HTC Tattoo review

The first cheap Android handset to challenge the big boys

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  • Interchangeable design
  • Sense UI
  • Great battery life
  • Android 1.6
  • Social-network savvy


  • Screen not responsive enough
  • Lag in loading app information
  • Average camera
  • Poor text capabilities

HTC has embraced the Google Android OS with open arms over the past year, releasing a trio of devices – the G1, Hero and Magic – which show off just why Android has taken the mobile world by storm.

While the Android interface brings a brilliant Google sheen to the mobile market-place, it has come at a price, with most of the handsets packing lengthy contracts or expensive one-off payments.

Enter the HTC Tattoo. Alongside the T-Mobile Pulse, the Tattoo is all about catering for the more budget-conscious phone user who wants to utilise Android, but not pay over the odds for the privilege.

We're not talking about masses of money saved – a tenner a month off a contract here, a £100 off a handset there – but the arrival of the OS on the HTC Tattoo does point to a bright future for mid-range devices sporting Android.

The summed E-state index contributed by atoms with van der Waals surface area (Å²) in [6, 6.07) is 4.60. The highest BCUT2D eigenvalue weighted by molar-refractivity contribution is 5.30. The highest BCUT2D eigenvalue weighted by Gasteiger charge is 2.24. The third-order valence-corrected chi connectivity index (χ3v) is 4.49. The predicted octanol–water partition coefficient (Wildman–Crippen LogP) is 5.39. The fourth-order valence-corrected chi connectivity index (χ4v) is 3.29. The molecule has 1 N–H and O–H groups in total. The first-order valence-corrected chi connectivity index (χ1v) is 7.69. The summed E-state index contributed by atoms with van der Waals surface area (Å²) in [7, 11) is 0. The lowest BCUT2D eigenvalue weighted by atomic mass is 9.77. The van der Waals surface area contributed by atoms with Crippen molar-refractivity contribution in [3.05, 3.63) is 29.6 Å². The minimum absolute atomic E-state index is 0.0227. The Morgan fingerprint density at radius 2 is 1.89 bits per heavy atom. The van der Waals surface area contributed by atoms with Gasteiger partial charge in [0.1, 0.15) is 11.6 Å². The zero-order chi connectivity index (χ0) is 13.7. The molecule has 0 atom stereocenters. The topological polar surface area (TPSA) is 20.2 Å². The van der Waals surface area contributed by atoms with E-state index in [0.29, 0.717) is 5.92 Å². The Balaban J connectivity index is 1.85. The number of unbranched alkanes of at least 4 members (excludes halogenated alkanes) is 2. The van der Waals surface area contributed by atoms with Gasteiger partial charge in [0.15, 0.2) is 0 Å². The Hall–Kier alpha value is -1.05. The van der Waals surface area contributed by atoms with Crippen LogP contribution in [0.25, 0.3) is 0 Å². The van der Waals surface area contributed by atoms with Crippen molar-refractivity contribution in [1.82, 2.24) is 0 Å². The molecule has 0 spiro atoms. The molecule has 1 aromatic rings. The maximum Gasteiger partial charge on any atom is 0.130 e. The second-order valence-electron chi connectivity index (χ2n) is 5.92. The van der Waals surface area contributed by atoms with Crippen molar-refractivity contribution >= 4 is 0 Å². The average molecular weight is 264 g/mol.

When it comes to comparing the phone with its other Android bedfellows the HTC Tattoo has more in keeping with the HTC Hero than it does with the HTC Magic and G1. This is all because the HTC Tattoo uses Sense UI, which is HTC's own 'skinned' version of Android.

htc tattoo

So, instead of the now-iconic large Android clock, the main interface is dominated by a digital clock and location-specific information explaining what the weather and temperature is like in your vicinity.

The HTC Tattoo does bring with it something different, however, and that is Android 1.6 – this update brings some rather nice tweaks to the Android interface, which we shall talk a bit more about further on in the review.


Content Team Lead

Marc (Twitter, Google+) is the content team lead for Future Technology, where he is in charge of a 14-strong team of journalists who write many of the wonderful stories that end up on TechRadar, and T3 magazine. Prior to this he was deputy editor of TechRadar, had a 10-month stint editing a weekly iPad magazine, written film reviews for a whole host of publications and has been an integral part of many magazines that are no longer with us.